Scotland's National Poet
Robert Burns was born in Alloway, Ayrshire in 1759 and his links with Ayrshire and Arran are well known. In fact, although the bard never actually visited the Isle of Arran, he is certain to have been able to see it on clear days as he laboured in the fields of Ayrshire on his father's farm.
At that time there were several illicit stills on Arran which produced whisky that was claimed by many to be "among the finest whiskies available". This was shipped to Dunure in Ayrshire - then the centre of the illegal whisky trade - before being shipped to the gentry in Scotland's major cities where they "took the Arran waters".
Robert was the eldest of seven children and worked alongside his brothers on his father's farm. Despite being from a poor family, he and his brother were lucky enough to have a tutor who introduced them to the joys of literature. Aged 15 Robert began writing poetry. After the death of his father in 1784, Robert and his brother took over the farm although by this time the romantic nature of poetry led him to seek the sunnier skies of the West Indies. He was on the point of abandoning farm life in Scotland when his first collection of poetry "Poems Chiefly in the Scottish Dialect - Kilmarnock Edition" was published and was extremely well received. He therefore decided to stay in Scotland and began to mix with the literary and artistic circles in Edinburgh. This change of fortune in his social life was not necessarily backed up by financial fortune so he supplemented his low income as a poet by working as a "gauger" - a member of her majesty's hated Customs & Excise - yet another link to Arran and its illicit stills of days gone by.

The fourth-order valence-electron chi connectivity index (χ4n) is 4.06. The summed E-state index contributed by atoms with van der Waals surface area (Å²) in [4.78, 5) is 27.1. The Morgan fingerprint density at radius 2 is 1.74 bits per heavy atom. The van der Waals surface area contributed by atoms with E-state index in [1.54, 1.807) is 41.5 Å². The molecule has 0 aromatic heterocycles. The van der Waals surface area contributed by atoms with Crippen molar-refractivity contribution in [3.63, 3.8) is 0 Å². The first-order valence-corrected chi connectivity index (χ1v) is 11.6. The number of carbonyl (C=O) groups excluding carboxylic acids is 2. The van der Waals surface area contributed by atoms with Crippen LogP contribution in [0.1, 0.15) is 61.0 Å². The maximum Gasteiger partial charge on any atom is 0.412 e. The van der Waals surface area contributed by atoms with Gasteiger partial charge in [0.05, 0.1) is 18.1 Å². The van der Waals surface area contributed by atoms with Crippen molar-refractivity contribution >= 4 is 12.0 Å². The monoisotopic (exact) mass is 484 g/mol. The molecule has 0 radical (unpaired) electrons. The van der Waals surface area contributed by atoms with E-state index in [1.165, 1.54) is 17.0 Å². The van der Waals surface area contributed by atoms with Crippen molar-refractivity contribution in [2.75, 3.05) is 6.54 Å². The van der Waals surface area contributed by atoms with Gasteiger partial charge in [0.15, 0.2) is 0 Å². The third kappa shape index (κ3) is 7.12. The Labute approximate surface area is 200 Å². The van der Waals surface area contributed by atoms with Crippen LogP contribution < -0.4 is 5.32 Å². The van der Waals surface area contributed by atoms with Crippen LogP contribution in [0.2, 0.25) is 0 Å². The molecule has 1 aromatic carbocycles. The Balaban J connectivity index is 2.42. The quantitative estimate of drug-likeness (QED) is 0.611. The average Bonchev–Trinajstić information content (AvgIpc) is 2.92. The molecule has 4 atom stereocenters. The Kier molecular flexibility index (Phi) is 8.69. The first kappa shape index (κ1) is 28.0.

In the latter part of his life he produced such masterpieces as Tam O'Shanter and Red Red Rose and he eventually passed away of ill health aged 37. His funeral took place on the day that his wife Jean Armour gave birth to his last son Maxwell. Over 10,000 people came to his funeral although, as is the case with many artists, his popularity has reached even more impressive heights since he died. Although he was not a legend in his own time, Robert Burns left a legacy which has touched Scotland and indeed people in countries all over the world. On his birthday, 25th January, Scots all over the world celebrate with a Burns Supper where they address the haggis, the ladies and, of course, whisky. Such a celebration of his life, work and all of the things he loved in life would surely make Robert Burns proud today.